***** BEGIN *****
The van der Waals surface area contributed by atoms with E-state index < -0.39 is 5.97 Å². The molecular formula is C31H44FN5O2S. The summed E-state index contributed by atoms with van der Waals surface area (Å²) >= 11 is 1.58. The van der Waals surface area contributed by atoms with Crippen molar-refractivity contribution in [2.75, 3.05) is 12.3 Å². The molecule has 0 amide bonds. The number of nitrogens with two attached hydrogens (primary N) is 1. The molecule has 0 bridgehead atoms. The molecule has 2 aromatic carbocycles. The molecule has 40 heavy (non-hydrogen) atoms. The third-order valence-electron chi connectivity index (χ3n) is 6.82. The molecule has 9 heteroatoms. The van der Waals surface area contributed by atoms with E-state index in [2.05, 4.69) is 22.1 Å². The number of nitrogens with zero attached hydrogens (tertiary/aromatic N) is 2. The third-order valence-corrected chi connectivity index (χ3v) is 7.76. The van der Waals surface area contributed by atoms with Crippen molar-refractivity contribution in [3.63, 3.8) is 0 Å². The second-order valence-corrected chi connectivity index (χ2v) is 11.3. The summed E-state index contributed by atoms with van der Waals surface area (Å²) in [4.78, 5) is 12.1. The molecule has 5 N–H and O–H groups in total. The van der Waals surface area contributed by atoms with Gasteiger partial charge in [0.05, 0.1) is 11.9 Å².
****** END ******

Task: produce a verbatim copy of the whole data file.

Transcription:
The van der Waals surface area contributed by atoms with E-state index < -0.39 is 5.97 Å². The molecular formula is C31H44FN5O2S. The summed E-state index contributed by atoms with van der Waals surface area (Å²) >= 11 is 1.58. The van der Waals surface area contributed by atoms with Crippen molar-refractivity contribution in [2.75, 3.05) is 12.3 Å². The molecule has 0 amide bonds. The number of nitrogens with two attached hydrogens (primary N) is 1. The molecule has 0 bridgehead atoms. The molecule has 2 aromatic carbocycles. The molecule has 40 heavy (non-hydrogen) atoms. The third-order valence-electron chi connectivity index (χ3n) is 6.82. The molecule has 9 heteroatoms. The van der Waals surface area contributed by atoms with E-state index in [2.05, 4.69) is 22.1 Å². The number of nitrogens with zero attached hydrogens (tertiary/aromatic N) is 2. The third-order valence-corrected chi connectivity index (χ3v) is 7.76. The van der Waals surface area contributed by atoms with Crippen molar-refractivity contribution in [3.63, 3.8) is 0 Å². The second-order valence-corrected chi connectivity index (χ2v) is 11.3. The summed E-state index contributed by atoms with van der Waals surface area (Å²) in [4.78, 5) is 12.1. The molecule has 5 N–H and O–H groups in total. The van der Waals surface area contributed by atoms with Gasteiger partial charge in [0.05, 0.1) is 11.9 Å².